This is a sad story of the way that a generation of White Americans cut off their own nose to spite their face. In the decades since, more and more local amenities because privatized and fee-based, making it harder for poor and working-class people of all races to enjoy their communities.

By Heather McGhee,

Why should I read it?

6 authors picked The Sum of Us as one of their favorite books, and they share why you should read it.

What is this book about?

NEW YORK TIMES BESTSELLER • LONGLISTED FOR THE NATIONAL BOOK AWARD • One of today’s most insightful and influential thinkers offers a powerful exploration of inequality and the lesson that generations of Americans have failed to learn: Racism has a cost for everyone—not just for people of color.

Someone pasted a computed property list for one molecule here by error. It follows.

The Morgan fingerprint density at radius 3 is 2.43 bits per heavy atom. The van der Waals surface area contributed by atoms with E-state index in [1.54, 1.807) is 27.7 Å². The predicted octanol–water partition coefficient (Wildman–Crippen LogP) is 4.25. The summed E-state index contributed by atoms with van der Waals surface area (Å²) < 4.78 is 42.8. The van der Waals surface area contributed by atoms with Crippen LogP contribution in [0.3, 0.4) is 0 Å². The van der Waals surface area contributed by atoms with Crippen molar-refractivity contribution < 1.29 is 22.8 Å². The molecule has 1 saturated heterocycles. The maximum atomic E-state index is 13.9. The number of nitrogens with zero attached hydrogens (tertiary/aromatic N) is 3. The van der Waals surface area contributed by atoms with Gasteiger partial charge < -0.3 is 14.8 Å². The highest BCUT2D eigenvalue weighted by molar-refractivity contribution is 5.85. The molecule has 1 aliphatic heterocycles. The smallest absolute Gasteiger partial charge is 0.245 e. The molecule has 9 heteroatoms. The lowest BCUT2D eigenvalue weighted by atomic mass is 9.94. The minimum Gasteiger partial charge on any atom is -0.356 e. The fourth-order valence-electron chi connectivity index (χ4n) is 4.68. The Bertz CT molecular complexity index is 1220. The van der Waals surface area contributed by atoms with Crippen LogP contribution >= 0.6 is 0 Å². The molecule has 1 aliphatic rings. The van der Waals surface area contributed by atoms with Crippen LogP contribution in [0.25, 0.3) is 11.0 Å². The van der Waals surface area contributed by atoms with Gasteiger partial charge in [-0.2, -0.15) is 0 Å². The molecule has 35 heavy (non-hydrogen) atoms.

WINNER OF THE PORCHLIGHT BUSINESS BOOK AWARD • ONE OF THE BEST BOOKS OF THE YEAR: Time, The Washington Post, St. Louis Post-Dispatch, Ms. magazine, BookRiot, Library Journal

“This is the book I’ve been waiting for.”—Ibram X. Kendi, #1 New York Times bestselling author of How to Be an Antiracist

Look for…


Book cover of From Here to Equality: Reparations for Black Americans in the Twenty-First Century

Beverly Daniel Tatum Author Of Why Are All the Black Kids Sitting Together in the Cafeteria?: And Other Conversations about Race

From my list on why racism persists.

Who am I?

I am a clinical psychologist with a life-long research interest in racial identity development, particularly among Black adolescents. I began teaching about the psychology of racism in 1980, at the start of my academic career. That teaching experience was transformative for both my students and me. I was convinced that helping people understand how racism operates in our lives, and what we can do about it, was my calling. I have been teaching and writing about racism ever since. In 2014, I was deeply honored to receive the Award for Outstanding Lifetime Contribution to Psychology in recognition of my work, the highest honor presented by the American Psychological Association.

Beverly's book list on why racism persists

Beverly Daniel Tatum Why did Beverly love this book?